KRunner evolved: Plasma Search

The first article I wrote on Netrunner-mag was about KRunner and now it has been entirely redesigned. Originally KRunner was just a “run command dialog”, with KDE 4 it grew to be far more. Many features were added, from the ability to read equations to translations to search. Yet its KDE 4 interface didn’t evolve to reflect this. With the latest version of KDE Frameworks, KRunner’s interface has been modified to match its functionality even better, even its branding has changed.

Plasma Search

Run dialogues are, for the most part, only used by relatively advanced users. For the majority running commands is not something they want to do. Given KRunner’s evolution, its interface is now focused on searching more than executing commands. In the same vein the quick access to the System Monitor has been removed, since it’s not something regular users will use (and more advanced users will find it anyway).


The icon on the left lets the user enable or disable various plugins:


The new interface is optimized for searching, results are divided into different types of files and kinds of actions. In fact, the interface resembles Apple’s Spotlight, which I think is fantastic, as I believe Spotlight is very well thought out (on the other hand, I really, really dislike Yosemite’s new search interface).


The division is clear, it’s easy to navigate, and most importantly for me, it’s keyboard friendly. Now let’s take a look at what Plasma Search can do.



If enabled, it can be used to switch between activities. I don’t actually use activities in my daily workflow, but for people who do it’s a great feature to have. In the future, when more varied layouts are available, it will probably be far more useful.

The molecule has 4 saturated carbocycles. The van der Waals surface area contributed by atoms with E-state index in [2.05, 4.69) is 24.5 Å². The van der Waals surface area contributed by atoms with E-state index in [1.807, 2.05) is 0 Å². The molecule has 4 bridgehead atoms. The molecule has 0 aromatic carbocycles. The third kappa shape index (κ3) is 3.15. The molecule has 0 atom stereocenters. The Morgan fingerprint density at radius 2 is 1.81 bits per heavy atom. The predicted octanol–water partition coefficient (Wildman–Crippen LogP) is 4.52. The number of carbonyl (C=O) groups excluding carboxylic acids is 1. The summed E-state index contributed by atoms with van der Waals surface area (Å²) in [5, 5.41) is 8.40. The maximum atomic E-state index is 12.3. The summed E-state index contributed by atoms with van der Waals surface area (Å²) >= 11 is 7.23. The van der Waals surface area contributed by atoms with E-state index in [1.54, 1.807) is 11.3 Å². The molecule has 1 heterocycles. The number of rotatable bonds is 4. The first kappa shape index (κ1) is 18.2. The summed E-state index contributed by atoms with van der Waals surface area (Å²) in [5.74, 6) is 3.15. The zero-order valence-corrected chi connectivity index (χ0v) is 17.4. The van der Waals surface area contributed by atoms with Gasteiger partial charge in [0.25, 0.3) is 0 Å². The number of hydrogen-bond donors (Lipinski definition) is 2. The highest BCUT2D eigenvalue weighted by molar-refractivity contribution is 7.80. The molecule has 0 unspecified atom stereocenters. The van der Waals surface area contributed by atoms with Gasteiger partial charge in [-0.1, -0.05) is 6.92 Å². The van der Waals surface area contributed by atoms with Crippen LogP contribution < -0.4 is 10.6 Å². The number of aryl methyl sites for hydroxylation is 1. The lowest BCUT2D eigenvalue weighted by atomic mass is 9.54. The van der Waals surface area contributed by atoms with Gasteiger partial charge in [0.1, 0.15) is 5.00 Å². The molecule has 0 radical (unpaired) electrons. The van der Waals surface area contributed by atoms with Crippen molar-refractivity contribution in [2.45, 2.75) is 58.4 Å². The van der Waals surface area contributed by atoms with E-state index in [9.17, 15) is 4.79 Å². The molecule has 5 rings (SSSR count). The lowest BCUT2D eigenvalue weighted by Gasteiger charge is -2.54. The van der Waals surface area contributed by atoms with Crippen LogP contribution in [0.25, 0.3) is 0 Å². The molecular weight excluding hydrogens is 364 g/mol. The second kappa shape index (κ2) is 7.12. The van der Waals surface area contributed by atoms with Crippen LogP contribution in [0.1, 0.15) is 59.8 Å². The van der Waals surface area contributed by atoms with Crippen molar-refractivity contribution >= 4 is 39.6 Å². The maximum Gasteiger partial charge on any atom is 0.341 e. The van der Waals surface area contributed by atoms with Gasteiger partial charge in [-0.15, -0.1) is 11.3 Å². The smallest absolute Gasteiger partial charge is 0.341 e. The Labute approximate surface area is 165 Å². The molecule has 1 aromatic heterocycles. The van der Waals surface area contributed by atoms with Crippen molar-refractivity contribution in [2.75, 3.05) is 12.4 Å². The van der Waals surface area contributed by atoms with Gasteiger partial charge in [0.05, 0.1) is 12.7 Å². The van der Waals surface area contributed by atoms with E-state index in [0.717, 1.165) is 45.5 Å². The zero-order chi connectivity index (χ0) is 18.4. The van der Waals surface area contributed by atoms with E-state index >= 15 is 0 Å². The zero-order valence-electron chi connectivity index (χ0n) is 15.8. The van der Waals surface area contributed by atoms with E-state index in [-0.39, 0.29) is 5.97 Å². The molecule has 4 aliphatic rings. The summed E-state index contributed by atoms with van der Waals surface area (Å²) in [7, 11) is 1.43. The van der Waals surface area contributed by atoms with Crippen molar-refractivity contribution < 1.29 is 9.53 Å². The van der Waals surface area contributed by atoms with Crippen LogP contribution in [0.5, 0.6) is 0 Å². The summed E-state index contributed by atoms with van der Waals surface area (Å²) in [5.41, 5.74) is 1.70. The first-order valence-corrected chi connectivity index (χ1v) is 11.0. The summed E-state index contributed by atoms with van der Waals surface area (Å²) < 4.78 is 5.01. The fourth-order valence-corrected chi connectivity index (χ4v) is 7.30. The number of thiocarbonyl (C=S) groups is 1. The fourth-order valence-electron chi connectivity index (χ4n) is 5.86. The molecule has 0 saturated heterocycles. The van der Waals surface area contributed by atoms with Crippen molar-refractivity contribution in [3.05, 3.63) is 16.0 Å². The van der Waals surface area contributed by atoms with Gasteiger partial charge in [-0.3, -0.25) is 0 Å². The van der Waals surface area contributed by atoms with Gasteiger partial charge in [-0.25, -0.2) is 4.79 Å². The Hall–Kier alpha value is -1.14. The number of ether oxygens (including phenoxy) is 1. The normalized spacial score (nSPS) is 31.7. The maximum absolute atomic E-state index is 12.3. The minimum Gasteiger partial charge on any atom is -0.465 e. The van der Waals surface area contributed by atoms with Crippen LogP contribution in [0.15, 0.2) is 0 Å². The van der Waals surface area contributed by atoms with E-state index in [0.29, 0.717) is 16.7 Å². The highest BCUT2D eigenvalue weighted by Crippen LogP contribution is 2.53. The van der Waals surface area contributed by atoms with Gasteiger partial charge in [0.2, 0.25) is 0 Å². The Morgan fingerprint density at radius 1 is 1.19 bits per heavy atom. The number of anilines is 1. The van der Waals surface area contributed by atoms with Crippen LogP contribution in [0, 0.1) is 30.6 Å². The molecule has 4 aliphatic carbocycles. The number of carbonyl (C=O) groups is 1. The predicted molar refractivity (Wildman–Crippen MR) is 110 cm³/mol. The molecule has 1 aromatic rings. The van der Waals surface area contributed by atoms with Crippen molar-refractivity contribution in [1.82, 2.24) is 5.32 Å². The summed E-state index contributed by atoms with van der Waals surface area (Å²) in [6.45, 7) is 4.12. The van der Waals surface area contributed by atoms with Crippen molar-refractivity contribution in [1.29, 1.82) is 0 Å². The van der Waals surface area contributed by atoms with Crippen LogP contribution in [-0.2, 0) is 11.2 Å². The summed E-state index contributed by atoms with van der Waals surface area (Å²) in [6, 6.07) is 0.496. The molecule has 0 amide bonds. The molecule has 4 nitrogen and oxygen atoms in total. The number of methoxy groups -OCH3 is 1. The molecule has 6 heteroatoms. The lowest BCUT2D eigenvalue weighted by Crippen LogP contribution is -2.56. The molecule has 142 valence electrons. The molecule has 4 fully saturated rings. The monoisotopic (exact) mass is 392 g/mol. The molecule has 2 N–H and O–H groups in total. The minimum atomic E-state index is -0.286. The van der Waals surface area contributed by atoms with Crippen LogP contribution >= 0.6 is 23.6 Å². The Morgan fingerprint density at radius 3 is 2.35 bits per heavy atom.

Obviously lets you find and launch applications installed in your system (it would be interesting to see this one augmented by integrating it with Muon).



You can write equations and get the solution as part of the results.


I actually use this feature a lot, when I’m using other environments I tend to write equations on the browser and get a result from Google. When I’m using KDE, I simply use KRunner/Plasma Search instead.

Desktop sessions

You can turn off, log out, lock the screen or reboot your computer by simply writing the action.


Running Commands

You can run any commands, after all, underneath it all, this is still KRunner.


However, I can’t let it go without a bit of criticism in this regard. When using Plasma 5 I often find myself using KRunner to launch Konsole because sometimes even common commands are not detected as such (or aren’t detected fast enough) or aren’t prioritized over other options, the result is I can’t confidently type a command and hit enter immediately. This a defect that probably doesn’t affect most, but will drag a lot of criticism from those who are affected by it.

System Settings

All modules from System Settings are indexed, so it’s pretty easy to find what you want (it’s like searching inside System Settings itself).


Shortcuts (Bookmarks, Web Shortcuts, Locations, Places)

Type the name of a folder, a location, a bookmark, etc, and you will be able to go directly to it.


Different types of files: Audio, Video, Images, Documents, Emails

KDE indexes a wide variety of files. Plasma Search does an excellent job at dividing them sensibly in the results by types. For example, audio files such as MP3 appeared under Audio:


It works really well and is really fast. Moreover, it doesn’t seem like the backend (Baloo) is causing any major battery drain (nothing I can notice at least). Since it actually indexes the content of documents it’s perfect to find books:



Perhaps one of the biggest conundrums users of the new Plasma will face is what search interface to use. Kickoff does a good job with search, Kicker’s new interface is really well thought out and Plasma Search is incredibly well designed. Arguably and understandably the latter has the best search interface, after all it’s its main function now. While all three options are pretty good, the best of them is the least discoverable of all, which is shame when you think about it! Perhaps a shortcut could solve this.


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